Facebook outage — reason, effect and how it could have been avoided
At 5:39 PM CET, for some people the Internet ceased to exist. Fortunately, the Internet itself didn’t vanish, but three major applications — Facebook, Instagram and Whatsapp disappeared and were not accessible. People all over the world tried to access the applications without luck. The messenger also stopped responding. Most information on what is going on, was only available on Twitter. Yes, even people at Facebook were posting messages on Twitter, since their status page was affected by the outage as well. This was something so unthinkable, that ISPs (Internet Service Providers) saw a spike in tickets from users, claiming that their Internet connection was broken. Some, those more technically savvy, were rebooting their routers, refreshing mobile operating systems or reinstalling affected applications. After a few minutes it was all clear — the unthinkable happened.
Internet time machine
The outage lasted for about 6 hours, and in the case of Whatsapp application even longer. But was it really something that never happened before? Not really. In its history, Facebook has other major outages. One in 2008 and the other in 2019 that lasted over 14 hours. Those outages affected many people, but how many users were affected in 2021? If we look at the statistics, the numbers are astonishing. There are over 2,8 billion Facebook, 2 billion Whatsapp, 1,3 billion Instagram and 1,3 Messenger users. All these people were unable to connect to these services.
What really happened — non technical
To comprehend what has happened, it is important to understand how the communication between a user and the service provider (in this case Facebook) works. Don’t worry, I won’t go into detail on the Network OSI Model, a framework describing conceptual functions of networking systems, or details on communication protocols used, but I’ll try to explain it in a less technical way.
Let’s put it this way — you want to access some resources on the Internet and have to connect from point A to point B. To get there you need a roadmap. What really happened is that the roadmap has burned to ashes. Even worse, there were no people that could give you directions. Because of that, no one could reach the above mentioned services.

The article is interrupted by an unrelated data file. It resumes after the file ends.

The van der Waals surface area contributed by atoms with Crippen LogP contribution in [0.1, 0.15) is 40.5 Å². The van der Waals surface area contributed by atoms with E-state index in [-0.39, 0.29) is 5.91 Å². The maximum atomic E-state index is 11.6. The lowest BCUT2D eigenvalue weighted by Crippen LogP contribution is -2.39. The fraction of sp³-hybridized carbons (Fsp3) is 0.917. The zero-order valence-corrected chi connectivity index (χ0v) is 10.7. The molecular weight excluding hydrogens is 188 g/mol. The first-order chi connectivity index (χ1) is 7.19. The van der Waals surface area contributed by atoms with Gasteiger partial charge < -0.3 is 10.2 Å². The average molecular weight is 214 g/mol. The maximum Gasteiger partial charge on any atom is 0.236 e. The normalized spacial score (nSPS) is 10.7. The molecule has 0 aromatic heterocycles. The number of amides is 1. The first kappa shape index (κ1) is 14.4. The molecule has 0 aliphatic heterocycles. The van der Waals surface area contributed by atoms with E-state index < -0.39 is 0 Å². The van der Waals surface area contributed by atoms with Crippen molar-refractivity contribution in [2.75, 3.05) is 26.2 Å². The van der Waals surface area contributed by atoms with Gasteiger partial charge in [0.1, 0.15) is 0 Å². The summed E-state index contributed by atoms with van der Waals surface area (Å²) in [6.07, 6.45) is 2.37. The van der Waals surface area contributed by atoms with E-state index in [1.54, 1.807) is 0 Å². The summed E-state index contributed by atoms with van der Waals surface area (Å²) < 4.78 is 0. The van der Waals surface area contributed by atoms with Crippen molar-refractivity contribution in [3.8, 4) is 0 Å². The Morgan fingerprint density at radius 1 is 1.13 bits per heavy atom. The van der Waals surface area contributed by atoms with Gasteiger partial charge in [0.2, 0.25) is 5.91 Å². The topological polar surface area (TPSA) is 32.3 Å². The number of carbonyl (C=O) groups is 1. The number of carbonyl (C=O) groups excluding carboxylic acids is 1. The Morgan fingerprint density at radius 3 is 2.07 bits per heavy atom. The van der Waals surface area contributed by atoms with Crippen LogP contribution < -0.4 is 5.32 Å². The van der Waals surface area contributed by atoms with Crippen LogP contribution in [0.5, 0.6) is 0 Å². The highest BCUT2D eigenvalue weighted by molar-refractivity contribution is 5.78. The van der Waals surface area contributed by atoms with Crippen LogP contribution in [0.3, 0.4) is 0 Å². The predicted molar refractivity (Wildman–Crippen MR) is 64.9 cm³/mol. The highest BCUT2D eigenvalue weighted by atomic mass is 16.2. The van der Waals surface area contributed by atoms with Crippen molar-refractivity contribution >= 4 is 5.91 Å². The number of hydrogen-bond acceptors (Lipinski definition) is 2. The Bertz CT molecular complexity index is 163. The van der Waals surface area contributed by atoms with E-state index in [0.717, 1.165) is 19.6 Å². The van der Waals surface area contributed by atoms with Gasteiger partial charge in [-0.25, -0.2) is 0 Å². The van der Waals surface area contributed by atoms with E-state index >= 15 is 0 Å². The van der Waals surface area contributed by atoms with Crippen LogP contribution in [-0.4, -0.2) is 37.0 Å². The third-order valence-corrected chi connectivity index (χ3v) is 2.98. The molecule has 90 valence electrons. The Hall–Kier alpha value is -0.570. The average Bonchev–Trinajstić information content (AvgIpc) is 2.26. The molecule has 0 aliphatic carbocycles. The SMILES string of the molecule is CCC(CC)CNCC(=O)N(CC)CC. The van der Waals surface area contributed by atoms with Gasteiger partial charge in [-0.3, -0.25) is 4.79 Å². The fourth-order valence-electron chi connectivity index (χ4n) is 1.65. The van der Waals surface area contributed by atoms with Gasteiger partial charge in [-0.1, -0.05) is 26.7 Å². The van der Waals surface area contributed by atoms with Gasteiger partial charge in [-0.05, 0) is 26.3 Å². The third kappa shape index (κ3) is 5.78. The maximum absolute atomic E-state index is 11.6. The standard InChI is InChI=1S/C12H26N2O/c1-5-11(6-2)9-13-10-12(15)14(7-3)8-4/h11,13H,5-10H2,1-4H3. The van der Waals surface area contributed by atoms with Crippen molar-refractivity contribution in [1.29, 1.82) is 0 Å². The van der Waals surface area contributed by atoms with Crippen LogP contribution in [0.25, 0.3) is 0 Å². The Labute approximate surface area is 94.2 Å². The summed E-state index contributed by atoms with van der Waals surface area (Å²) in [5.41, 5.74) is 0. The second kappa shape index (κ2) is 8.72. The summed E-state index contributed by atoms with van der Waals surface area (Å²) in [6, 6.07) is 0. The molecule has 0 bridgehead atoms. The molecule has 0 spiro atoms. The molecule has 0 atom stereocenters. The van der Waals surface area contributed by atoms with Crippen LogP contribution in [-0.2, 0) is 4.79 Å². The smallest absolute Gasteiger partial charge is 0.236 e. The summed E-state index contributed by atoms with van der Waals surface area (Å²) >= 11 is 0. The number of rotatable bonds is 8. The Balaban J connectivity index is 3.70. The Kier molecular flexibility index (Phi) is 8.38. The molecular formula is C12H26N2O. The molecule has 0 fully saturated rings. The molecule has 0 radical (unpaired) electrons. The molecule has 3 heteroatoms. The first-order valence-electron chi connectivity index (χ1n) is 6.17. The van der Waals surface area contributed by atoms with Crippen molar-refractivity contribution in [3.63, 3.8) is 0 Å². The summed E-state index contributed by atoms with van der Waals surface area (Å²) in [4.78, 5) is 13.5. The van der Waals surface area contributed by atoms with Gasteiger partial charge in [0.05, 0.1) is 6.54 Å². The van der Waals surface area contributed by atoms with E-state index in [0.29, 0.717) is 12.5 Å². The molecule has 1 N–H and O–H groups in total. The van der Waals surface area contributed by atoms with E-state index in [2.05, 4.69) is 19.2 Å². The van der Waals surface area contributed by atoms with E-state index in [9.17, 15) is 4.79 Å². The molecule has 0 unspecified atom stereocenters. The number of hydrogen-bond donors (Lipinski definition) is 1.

What really happened — technical
From the information that was published on Twitter and Discord, we know that right before the outage there were configuration changes deployed to the routers that were responsible for distributing and announcing the IP address space of Facebook services. To be more precise, the changes were made to the BGP routing protocol configuration that is responsible for distributing the routes. From what we know right now, and from Facebook PR department, that there were no third parties involved in this incident. The changes caused the disappearance of the routing to all Facebook services, including their DNS servers.
To make things even more complicated, it looks like all their configuration tools were also using this address space, so effectively, the Facebook employees could not connect to those tools and reverse the changes. Things got even more bizarre, since their build and data center control systems were also using this address space. At one point, as reported by anonymous Facebook employees, people could not get to the buildings nor data centers because of that.
There were also some logistical problems. Of course, there were some technicians on site that could theoretically revert the changes, but they didn’t have enough privileges to connect to these devices, and people that could authorise them were not on site. There was also one more slight problem — a third group of people that actually understood the problem and had the knowledge to implement changes were unavailable, too. This caused such a delay in restoring the services.
This downtime caused several other problems for people. We shouldn’t forget that some people live from selling their products and services. We might doubt if this is the right business model to be dependent on one platform, but these are the facts. We also saw at one point a 5% drop in Facebook stock prices, which is roughly 50 billion dollars. At one point, some domain trading sites put Facebook.com domain for sale. This is because they only check DNS records, and since it was impossible to check the authoritative DNS Facebook servers, they assumed (wrongly) that the domain is up for sale.
We must always remember that there is no 100% bullet proof system that can’t be broken. Even the most unthinkable can happen. I guess that managers and Facebook gave less than 0,001% chances of such a situation to happen. But it happened. In my long IT experience I saw things happen, that should definitely have not. But there are some things that the Facebook IT department should have done better. First of all, the configuration tools should be on a separate network, independent of general services. If that was the case, the downtime would definitely be much shorter. Secondly, they should go back to their drawing tables, and rethink DR procedures. Definitely, they have something to think about. Thirdly, putting a building authorization system on the same network didn’t help.
There are also lessons learned for the general public. Even though some people used different applications (Messenger and Whatsapp) to keep in touch with each other, they were affected by the same outage. We should really think of totally independent communication platforms, or at least we should know their cellular phone numbers.
Author: Jacek Bochenek, Cloud and Security Team Leader — CISSP, CISM, CCSP